We were fortunate enough to get an e-ARC of The Boyfriend App and absolutely fell in love with it!
Here's hoping you'll love this book as much as we do!
Hardcover, 320 pages
Expected publication: April 30th 2013 by Balzer & Bray
Format read: E-ARC via Edelweiss
Amazon/ IndieBound/ Book Depository
The first thing you need to know about The Boyfriend App, is that it's not strictly a contemporary YA book.
Yes, all of the elements of a contemporary YA are there. It takes place in a contemporary setting; there aren't any supernatural elements; and the main character doesn't have any supernatural powers.
However, there is a strong hint of magical realism in the book. Ordinary people are able to do extraordinary things, in unexpected ways. And as a result, this turns what might have been an ordinary YA love story, into a fun, adventurous read.
Things that worked:
* Audrey's inner strength. Even when she's unsure of her place in the social hierarchy of Harrison High, Audrey's confident in her abilities as a computer programmer/hacker. Her quiet determination is a joy to watch, and a definite change from the female protagonist who are just unsure of themselves, period.
* Audrey's friends. I love the fact that Audrey has a group of steady, reliable friends. Even if they're not the "cool" gets, the "Trogs" are confident in who they are and what they can do. It's an awesome moral for YA readers.
Also, Adrian officially has the best. bumper. sticker. EVER.
* Audrey's relationship with her cousin, Lindsey. Like Zoe and Jess in How Zoe Made Her Dreams (Mostly) Come True, Audrey's steady, loving relationship with Lindsey was a joy to read. I loved the idea of Audrey always having a family member in her corner, during the toughest times of her life.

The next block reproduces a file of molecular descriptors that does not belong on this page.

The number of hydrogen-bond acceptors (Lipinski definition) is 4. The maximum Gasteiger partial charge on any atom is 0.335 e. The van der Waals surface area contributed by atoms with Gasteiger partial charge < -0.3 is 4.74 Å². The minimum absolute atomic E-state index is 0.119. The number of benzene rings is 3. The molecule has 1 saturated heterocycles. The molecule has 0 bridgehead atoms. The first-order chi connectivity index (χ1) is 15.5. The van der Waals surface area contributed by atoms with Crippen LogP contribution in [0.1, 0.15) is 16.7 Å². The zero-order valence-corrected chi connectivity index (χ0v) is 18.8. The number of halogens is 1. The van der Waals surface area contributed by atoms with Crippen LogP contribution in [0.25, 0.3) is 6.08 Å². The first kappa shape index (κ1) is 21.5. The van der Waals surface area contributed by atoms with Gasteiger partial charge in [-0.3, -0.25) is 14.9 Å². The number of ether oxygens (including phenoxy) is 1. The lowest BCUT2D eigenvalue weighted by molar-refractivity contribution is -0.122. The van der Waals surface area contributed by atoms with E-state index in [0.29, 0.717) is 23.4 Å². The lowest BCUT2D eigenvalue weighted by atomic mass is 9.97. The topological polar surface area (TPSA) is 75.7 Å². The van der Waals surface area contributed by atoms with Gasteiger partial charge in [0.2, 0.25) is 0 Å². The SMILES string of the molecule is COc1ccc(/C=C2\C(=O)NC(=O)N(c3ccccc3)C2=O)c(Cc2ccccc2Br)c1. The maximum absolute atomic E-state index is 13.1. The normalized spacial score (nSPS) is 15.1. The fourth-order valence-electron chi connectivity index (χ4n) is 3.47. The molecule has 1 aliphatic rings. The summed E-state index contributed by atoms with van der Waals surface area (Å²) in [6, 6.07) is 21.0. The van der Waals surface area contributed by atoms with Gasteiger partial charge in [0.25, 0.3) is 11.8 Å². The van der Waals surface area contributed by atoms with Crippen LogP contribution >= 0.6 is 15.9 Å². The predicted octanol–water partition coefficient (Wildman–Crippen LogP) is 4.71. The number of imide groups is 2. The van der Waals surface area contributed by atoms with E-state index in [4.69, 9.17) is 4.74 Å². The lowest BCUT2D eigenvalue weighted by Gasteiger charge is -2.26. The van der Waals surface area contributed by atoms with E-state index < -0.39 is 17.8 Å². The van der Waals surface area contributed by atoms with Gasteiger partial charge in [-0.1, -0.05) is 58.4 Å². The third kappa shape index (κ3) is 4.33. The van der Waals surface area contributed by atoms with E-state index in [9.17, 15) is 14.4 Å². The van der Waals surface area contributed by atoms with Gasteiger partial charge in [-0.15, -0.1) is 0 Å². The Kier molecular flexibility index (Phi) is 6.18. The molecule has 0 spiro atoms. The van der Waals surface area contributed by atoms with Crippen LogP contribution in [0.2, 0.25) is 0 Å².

Even when they're not getting along, you still know that Lindsey and Audrey have each other's back.
* An active parental/adult presence.
A lot of the time, adults are hard to find in a YA book. The adults at Harrison, Audrey's mom, and Nigit's Dad, all have active presences, and totally enhance The Boyfriend App. I liked seeing that Audrey's mom took an active interest in her life. I loved the fact that Ms. Bates and Mrs. Condor comes to the rescue, when Audrey's facing her darkest hour.
* The writing/plotting.
For a debut novel, Katie Sise has proven to be incredibly adept at writing and plotting. She manages to include a ton of technical detail about programming/hacking/designing into the initial chapters of the book, while keeping the story moving along in a way that is entertaining and diverting.
She also manages to incorporate Audrey's back story about her Dad with an incredible amount of detail, without making it sound like an info dump.
In general, there's a lot of detail in this book, which brings the book's setting to life - from Lindsey and Audrey driving past Nortre Dame students, to the weather, to Audrey hearing strands of Notre Dame fans cheering out the window.
* Racial and sexual orientation diversity.
This falls into the Sise-is-excellent-at-detail category. She manages to incorporate a very diverse cast of characters, including multi-cultural characters and characters of all sexual orientations into the story, like it's nothing at all. It made my reading of the book far richer. More YA authors should